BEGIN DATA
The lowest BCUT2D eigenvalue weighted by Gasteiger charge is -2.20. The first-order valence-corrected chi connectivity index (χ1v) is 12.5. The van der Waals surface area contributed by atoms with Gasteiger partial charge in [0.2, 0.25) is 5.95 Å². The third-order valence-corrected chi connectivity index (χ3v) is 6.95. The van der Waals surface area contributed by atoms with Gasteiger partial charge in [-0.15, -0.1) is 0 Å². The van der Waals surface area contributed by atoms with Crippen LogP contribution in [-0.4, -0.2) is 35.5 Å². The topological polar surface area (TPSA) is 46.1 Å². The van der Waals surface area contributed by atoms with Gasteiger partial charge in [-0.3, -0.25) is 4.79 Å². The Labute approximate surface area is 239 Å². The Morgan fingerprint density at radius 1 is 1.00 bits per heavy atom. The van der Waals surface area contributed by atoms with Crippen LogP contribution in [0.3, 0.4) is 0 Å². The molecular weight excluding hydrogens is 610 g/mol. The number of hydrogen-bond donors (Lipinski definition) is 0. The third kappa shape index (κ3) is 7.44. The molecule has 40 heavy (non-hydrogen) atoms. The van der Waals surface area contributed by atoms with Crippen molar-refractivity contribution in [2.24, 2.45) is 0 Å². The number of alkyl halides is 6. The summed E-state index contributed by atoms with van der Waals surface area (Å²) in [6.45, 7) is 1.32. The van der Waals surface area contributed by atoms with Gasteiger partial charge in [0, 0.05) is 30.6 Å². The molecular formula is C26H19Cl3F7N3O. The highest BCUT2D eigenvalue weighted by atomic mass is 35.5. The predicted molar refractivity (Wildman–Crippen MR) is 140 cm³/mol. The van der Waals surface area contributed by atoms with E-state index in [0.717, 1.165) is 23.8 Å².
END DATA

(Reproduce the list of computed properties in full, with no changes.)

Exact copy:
The lowest BCUT2D eigenvalue weighted by Gasteiger charge is -2.20. The first-order valence-corrected chi connectivity index (χ1v) is 12.5. The van der Waals surface area contributed by atoms with Gasteiger partial charge in [0.2, 0.25) is 5.95 Å². The third-order valence-corrected chi connectivity index (χ3v) is 6.95. The van der Waals surface area contributed by atoms with Gasteiger partial charge in [-0.15, -0.1) is 0 Å². The van der Waals surface area contributed by atoms with Crippen LogP contribution in [-0.4, -0.2) is 35.5 Å². The topological polar surface area (TPSA) is 46.1 Å². The van der Waals surface area contributed by atoms with Gasteiger partial charge in [-0.3, -0.25) is 4.79 Å². The Labute approximate surface area is 239 Å². The Morgan fingerprint density at radius 1 is 1.00 bits per heavy atom. The van der Waals surface area contributed by atoms with Crippen LogP contribution in [0.3, 0.4) is 0 Å². The molecular weight excluding hydrogens is 610 g/mol. The number of hydrogen-bond donors (Lipinski definition) is 0. The third kappa shape index (κ3) is 7.44. The molecule has 40 heavy (non-hydrogen) atoms. The van der Waals surface area contributed by atoms with Crippen molar-refractivity contribution in [2.24, 2.45) is 0 Å². The number of alkyl halides is 6. The summed E-state index contributed by atoms with van der Waals surface area (Å²) in [6.45, 7) is 1.32. The van der Waals surface area contributed by atoms with Gasteiger partial charge in [0, 0.05) is 30.6 Å². The molecular formula is C26H19Cl3F7N3O. The highest BCUT2D eigenvalue weighted by atomic mass is 35.5. The predicted molar refractivity (Wildman–Crippen MR) is 140 cm³/mol. The van der Waals surface area contributed by atoms with E-state index in [0.717, 1.165) is 23.8 Å².